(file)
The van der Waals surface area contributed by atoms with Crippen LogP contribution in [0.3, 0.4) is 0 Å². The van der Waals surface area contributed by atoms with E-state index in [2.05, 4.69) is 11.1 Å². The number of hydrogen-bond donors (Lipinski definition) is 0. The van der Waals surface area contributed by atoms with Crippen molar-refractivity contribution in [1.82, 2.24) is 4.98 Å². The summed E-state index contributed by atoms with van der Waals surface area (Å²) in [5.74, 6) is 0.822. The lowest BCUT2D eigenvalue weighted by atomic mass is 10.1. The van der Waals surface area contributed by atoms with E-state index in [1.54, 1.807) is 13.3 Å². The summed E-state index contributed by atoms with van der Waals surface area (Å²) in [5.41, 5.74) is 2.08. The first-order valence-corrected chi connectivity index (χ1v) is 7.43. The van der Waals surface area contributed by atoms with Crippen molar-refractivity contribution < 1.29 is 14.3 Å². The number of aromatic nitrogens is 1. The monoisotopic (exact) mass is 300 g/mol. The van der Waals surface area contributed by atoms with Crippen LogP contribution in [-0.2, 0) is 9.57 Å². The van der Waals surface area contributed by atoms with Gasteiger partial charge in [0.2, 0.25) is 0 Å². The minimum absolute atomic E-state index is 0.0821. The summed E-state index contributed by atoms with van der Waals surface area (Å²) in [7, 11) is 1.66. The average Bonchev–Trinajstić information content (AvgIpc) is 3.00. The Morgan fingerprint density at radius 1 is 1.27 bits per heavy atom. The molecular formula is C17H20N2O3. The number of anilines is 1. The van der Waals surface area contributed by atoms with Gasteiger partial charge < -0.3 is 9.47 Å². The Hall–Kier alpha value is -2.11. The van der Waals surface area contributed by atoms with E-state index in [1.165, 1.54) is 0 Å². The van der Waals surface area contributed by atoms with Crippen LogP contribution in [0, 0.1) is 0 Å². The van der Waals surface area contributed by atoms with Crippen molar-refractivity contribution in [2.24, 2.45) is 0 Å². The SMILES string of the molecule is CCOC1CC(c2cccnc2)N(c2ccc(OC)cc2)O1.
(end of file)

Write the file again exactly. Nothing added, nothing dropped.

The van der Waals surface area contributed by atoms with Crippen LogP contribution in [0.3, 0.4) is 0 Å². The van der Waals surface area contributed by atoms with E-state index in [2.05, 4.69) is 11.1 Å². The number of hydrogen-bond donors (Lipinski definition) is 0. The van der Waals surface area contributed by atoms with Crippen molar-refractivity contribution in [1.82, 2.24) is 4.98 Å². The summed E-state index contributed by atoms with van der Waals surface area (Å²) in [5.74, 6) is 0.822. The lowest BCUT2D eigenvalue weighted by atomic mass is 10.1. The van der Waals surface area contributed by atoms with E-state index in [1.54, 1.807) is 13.3 Å². The summed E-state index contributed by atoms with van der Waals surface area (Å²) in [5.41, 5.74) is 2.08. The first-order valence-corrected chi connectivity index (χ1v) is 7.43. The van der Waals surface area contributed by atoms with Crippen molar-refractivity contribution < 1.29 is 14.3 Å². The number of aromatic nitrogens is 1. The monoisotopic (exact) mass is 300 g/mol. The van der Waals surface area contributed by atoms with Crippen LogP contribution in [-0.2, 0) is 9.57 Å². The van der Waals surface area contributed by atoms with Gasteiger partial charge in [0.2, 0.25) is 0 Å². The minimum absolute atomic E-state index is 0.0821. The summed E-state index contributed by atoms with van der Waals surface area (Å²) in [7, 11) is 1.66. The average Bonchev–Trinajstić information content (AvgIpc) is 3.00. The Morgan fingerprint density at radius 1 is 1.27 bits per heavy atom. The molecular formula is C17H20N2O3. The number of anilines is 1. The van der Waals surface area contributed by atoms with Gasteiger partial charge < -0.3 is 9.47 Å². The Hall–Kier alpha value is -2.11. The van der Waals surface area contributed by atoms with E-state index in [1.165, 1.54) is 0 Å². The van der Waals surface area contributed by atoms with Crippen LogP contribution in [0, 0.1) is 0 Å². The van der Waals surface area contributed by atoms with Crippen molar-refractivity contribution in [2.24, 2.45) is 0 Å². The SMILES string of the molecule is CCOC1CC(c2cccnc2)N(c2ccc(OC)cc2)O1.